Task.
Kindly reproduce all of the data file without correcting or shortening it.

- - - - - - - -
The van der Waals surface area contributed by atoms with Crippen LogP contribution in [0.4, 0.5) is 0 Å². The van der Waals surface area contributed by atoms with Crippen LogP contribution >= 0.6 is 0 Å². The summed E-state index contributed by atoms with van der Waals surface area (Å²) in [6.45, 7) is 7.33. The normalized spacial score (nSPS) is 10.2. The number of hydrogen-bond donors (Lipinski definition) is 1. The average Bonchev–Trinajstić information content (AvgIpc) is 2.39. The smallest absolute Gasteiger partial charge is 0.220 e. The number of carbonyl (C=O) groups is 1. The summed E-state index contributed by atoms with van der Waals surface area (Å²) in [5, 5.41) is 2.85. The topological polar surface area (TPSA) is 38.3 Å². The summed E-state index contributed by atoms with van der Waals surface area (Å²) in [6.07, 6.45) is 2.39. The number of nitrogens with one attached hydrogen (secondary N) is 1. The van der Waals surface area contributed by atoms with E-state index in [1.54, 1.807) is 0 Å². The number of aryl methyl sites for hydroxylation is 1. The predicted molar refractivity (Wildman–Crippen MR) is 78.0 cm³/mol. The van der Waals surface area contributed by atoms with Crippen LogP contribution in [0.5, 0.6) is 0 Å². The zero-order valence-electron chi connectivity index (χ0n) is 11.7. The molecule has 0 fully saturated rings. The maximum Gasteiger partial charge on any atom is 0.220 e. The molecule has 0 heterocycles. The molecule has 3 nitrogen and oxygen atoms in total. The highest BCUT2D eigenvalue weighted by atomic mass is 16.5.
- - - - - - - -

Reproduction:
The van der Waals surface area contributed by atoms with Crippen LogP contribution in [0.4, 0.5) is 0 Å². The van der Waals surface area contributed by atoms with Crippen LogP contribution >= 0.6 is 0 Å². The summed E-state index contributed by atoms with van der Waals surface area (Å²) in [6.45, 7) is 7.33. The normalized spacial score (nSPS) is 10.2. The number of hydrogen-bond donors (Lipinski definition) is 1. The average Bonchev–Trinajstić information content (AvgIpc) is 2.39. The smallest absolute Gasteiger partial charge is 0.220 e. The number of carbonyl (C=O) groups is 1. The summed E-state index contributed by atoms with van der Waals surface area (Å²) in [5, 5.41) is 2.85. The topological polar surface area (TPSA) is 38.3 Å². The summed E-state index contributed by atoms with van der Waals surface area (Å²) in [6.07, 6.45) is 2.39. The number of nitrogens with one attached hydrogen (secondary N) is 1. The van der Waals surface area contributed by atoms with E-state index in [1.54, 1.807) is 0 Å². The number of aryl methyl sites for hydroxylation is 1. The predicted molar refractivity (Wildman–Crippen MR) is 78.0 cm³/mol. The van der Waals surface area contributed by atoms with Crippen LogP contribution in [0.5, 0.6) is 0 Å². The zero-order valence-electron chi connectivity index (χ0n) is 11.7. The molecule has 0 fully saturated rings. The maximum Gasteiger partial charge on any atom is 0.220 e. The molecule has 0 heterocycles. The molecule has 3 nitrogen and oxygen atoms in total. The highest BCUT2D eigenvalue weighted by atomic mass is 16.5.